We report on optical design and applications of hybrid meso-scale devices and materials that combine optical and thermal management functionalities owing to their tailored resonant interaction with light in visible and infrared frequency bands. We outline a general approach to designing such materials, and discuss two specific applications in detail. One example is a hybrid optical-thermal antenna with sub-wavelength light focusing, which simultaneously enables intensity enhancement at the operating wavelength in the visible and reduction of the operating temperature. The enhancement is achieved via light recycling in the form of whispering-gallery modes trapped in an optical microcavity, while cooling functionality is realized via a combination of reduced optical absorption and radiative cooling. The other example is a fabric that is opaque in the visible range yet highly transparent in the infrared, which allows the human body to efficiently shed energy in the form of thermal emission. Such fabrics can find numerous applications for personal thermal management and for buildings energy efficiency improvement.
By dispersing graphene nanoplatelets (GNPs) within a polydimethylsiloxane matrix, we show that light
absorption by GNPs and subsequent energy transduction to the polymeric chains can be used to controllably produce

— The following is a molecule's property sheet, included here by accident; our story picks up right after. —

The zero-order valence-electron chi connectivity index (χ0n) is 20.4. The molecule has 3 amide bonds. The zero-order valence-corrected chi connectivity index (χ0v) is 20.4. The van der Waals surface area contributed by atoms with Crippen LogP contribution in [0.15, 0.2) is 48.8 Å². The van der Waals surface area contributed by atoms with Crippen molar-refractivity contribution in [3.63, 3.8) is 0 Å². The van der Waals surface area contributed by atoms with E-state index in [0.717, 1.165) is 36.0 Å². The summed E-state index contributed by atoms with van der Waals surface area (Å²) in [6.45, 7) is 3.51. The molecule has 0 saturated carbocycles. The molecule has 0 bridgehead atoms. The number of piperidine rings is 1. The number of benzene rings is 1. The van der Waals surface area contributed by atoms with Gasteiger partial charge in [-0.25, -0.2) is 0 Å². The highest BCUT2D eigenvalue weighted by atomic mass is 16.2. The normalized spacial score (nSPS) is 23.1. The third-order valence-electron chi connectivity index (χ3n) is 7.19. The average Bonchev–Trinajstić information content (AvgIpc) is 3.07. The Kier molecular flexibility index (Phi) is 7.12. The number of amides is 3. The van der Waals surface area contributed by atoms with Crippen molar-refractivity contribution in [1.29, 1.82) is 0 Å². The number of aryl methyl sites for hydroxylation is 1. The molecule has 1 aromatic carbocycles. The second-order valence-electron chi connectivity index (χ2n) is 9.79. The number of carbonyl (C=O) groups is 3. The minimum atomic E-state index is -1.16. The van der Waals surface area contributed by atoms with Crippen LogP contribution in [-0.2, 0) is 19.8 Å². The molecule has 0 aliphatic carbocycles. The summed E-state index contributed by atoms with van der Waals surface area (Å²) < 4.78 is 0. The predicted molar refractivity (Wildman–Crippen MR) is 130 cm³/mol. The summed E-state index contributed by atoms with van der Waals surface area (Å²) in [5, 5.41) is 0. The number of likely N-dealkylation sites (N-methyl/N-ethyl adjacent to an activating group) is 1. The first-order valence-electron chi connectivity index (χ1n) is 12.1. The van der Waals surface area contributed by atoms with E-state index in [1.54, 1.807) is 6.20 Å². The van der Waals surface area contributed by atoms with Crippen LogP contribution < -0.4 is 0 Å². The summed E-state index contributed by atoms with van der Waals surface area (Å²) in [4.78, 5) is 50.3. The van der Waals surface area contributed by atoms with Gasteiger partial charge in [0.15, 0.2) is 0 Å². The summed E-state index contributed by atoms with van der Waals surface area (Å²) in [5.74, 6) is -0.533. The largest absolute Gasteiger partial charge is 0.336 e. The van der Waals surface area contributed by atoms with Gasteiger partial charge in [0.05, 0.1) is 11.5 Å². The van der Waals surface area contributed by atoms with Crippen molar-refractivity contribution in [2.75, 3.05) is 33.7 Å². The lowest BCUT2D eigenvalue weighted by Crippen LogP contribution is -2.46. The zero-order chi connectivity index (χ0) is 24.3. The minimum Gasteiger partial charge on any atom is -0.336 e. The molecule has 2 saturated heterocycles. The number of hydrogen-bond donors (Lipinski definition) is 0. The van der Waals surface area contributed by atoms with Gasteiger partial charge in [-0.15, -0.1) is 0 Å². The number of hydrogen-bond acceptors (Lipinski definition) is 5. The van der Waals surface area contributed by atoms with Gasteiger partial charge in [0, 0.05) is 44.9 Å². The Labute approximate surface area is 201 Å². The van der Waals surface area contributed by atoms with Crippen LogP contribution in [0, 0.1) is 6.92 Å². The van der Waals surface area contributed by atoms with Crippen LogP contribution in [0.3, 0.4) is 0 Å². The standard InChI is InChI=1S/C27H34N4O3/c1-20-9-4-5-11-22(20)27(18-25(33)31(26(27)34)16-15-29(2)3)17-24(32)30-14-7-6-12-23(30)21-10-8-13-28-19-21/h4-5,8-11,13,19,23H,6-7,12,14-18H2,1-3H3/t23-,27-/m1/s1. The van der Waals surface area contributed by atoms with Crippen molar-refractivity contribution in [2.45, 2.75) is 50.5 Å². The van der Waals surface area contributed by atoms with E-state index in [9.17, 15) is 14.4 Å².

significant amounts of motion through entropic elasticity of the pre-strained composite. Using dual actuators, a twoaxis
sub-micron resolution stage was developed, and allowed for two-axis photo-thermal positioning (~100 μm per
axis) with 120 nm resolution (feedback sensor limitation), and ~5 μm s-1 actuation speeds. A PID control loop
automatically stabilizes the stage against thermal drift, as well as random thermal-induced position fluctuations (up
to the bandwidth of the feedback and position sensor).
It is highly likely that future micro and nano-mechanical systems will be powered by light. However, the development of
such micro and nano-mechanical systems is still in its infancy. Potential advantages include remote triggering and
actuation, remote energy transmission, solar energy scavenging for useful work, and wavelength selectivity of actuation.
In recent years, carbon based nano-materials such as carbon nanotubes have shown highly interesting optical to
mechanical energy conversion. The development of optical to mechanical energy transducing mechanisms into practical
applications is still in its infancy. Only a few devices have been reported till date. This paper presents some of the recent
developments in the area of nanotube based photomechanical actuators with emphasis on micro and nanooptomechanical
systems. Devices namely micro-cantilevers for detection of free PSA, micro-grippers for manipulation
of small particles and micro-mirrors for light modulation have been developed that show both translational and
rotational actuation. Finally, integrating nanowires on these platforms could lead to the development of nanooptomechanical
systems. The future research of such systems and how they can play an integral part in electronics,
sensing and actuation by integrating nanotechnology with mechanics, optics and electronics is discussed.o